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# Purpose

• To determine the efficiency of a homemade recurve bow to transfer its initial energy into its final energy
• To better understand efficiency with energy transfer

# Work and Energy

Work is when a force acts upon an object to cause a displacement of the object. On the other hand, there are 2 basic forms of energy (potential energy and kinetic energy) associated with shooting an arrow. Potential energy is the stored energy of position possessed by an object. Additionally, potential energy can be mathematically modeled through the equation: mass(kg)*gravity(m/s)*height(m). Kinetic energy is the energy of motion. Similar to potential energy, kinetic energy can be mathematically modeled through the equation: 1/2 mass(kg)* velocity^2(m/s).

# Energy Model

The energy transfer model for shooting an arrow can be illustrated by the equation:

efficiency(work + potential energy) = (kinetic energy + potential energy)

e(Fd + mgy) = 1/2mv^2 + mgy

# Work

To begin, I set up this experiment to observe and record the relationship between drawback force and distanced pulled. I conducted this experiment by using a force sensor to read and record the drawback force in increments of 5 centimeters.

Logically, the graph of drawback force as a function of distance appeared to be exponential.

# Potential Energy

To determine the actual drawback force of my shot, I used video analysis of the starting position of the string, indicated by the solid vertical yellow line, and the final position of the string, indicated by the blue dot, to find my drawback force of .3491 meters or 34.91 centimeters.

To determine the work done on the string by pulling it back, it is necessary to find the area under the exponential curve. This graph shows drawback force in Newtons versus distance in cm, thus when converted, the work done on the system is 5.196 Joules when the string is displaced .3491 meters or 34.91 centimeters.

To determine the initial potential energy of the arrow, it was essential to figure out how high the arrow was off the ground. Using the potential energy equation, m*g*h, I plugged in the mass of the arrow, the gravitational constant, and 1.527 meters to calculate the initial potential energy of the arrow.

On the other hand, to determine the final potential energy of the arrow, I once again video analyzed the projectile motion of the arrow. As you can see in block 26 of the data table, the y position is .1644 meters lower than the starting position. Thus, I subtracted the initial y position by .1644 meters to determine the arrow's height off the ground. Then, using this height, the mass of the arrow, and the gravitational constant, I was able to calculate the arrow's final potential energy.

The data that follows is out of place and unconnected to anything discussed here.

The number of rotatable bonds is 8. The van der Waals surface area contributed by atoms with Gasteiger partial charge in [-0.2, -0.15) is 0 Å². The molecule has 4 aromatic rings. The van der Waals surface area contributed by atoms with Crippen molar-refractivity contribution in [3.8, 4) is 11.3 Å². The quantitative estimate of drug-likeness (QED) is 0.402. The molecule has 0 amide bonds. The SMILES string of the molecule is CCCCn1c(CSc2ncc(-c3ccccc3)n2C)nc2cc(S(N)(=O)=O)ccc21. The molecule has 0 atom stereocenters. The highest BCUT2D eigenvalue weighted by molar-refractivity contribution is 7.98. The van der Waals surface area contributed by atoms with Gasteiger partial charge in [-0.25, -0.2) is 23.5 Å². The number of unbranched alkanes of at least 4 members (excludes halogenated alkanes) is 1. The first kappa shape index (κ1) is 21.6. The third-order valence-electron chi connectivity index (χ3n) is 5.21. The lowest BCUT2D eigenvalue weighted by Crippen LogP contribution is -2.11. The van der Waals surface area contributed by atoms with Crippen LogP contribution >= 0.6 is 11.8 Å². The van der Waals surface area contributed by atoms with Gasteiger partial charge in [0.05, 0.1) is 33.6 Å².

*Check "Calculations and Extra Data" section at the bottom of the presentation*

# Kinetic Energy

To find out the final kinetic energy of the arrow, I had to use the x and y velocities of the arrow of block 26 of the data table and a little bit of trigonometry to find the velocity at which the arrow strikes the target. Once I calculated the final velocity of the arrow, I could plug in the known arrow mass and the final velocity into the kinetic energy formula, 1/2 mass(kg)* velocity^2(m/s), to determine the arrow's final kinetic energy.

*Check "Calculations and Extra Data" section at the bottom of the presentation*

# Efficiency

Through all these calculations, I determined that the efficiency of my homemade recurve bow to transfer its initial energy to its final energy is 52.74%. In simpler terms, the energy that the arrow had prior to launch only converted/transferred 52.74% of its energy into its final kinetic and potential energies. This is a reasonable amount of efficiency because there are several factors that contribute to inefficient energy transfer such as:

• The arrow rubbing on top of my hand during launch
• The fetching of the arrows caught/rubbed against my hand and bow
• Air resistance
• Drag
• Sound
• Heat
• Low budget/quality materials (pvc bow, cheap arrows)

*Check "Calculations and Extra Data" section at the bottom of the presentation*

# Application of Efficiency

How can velocity be calculated using the efficiency of a bow to transfer its energy? Using the same scenario, how will velocity be impacted if the work done on the system is tripled and the original arrow is replaced with a high tech carbon fiber arrow that is 1/3 the mass of the original arrow?

Answer = 46.377 m/s which is about 3 times faster than the original velocity

*Check "Calculations and Extra Data" section at the bottom of the presentation*

# Conclusion

• Area under curve of drawback force as a function of distance = work done on system
• e(Fd + mgy) = ½ mv2 + mgy
• Initial energy ≠ Final energy if factors are not accounted for

# Calculations and Extra Data

For detailed calculations and extra data please view the following Google doc: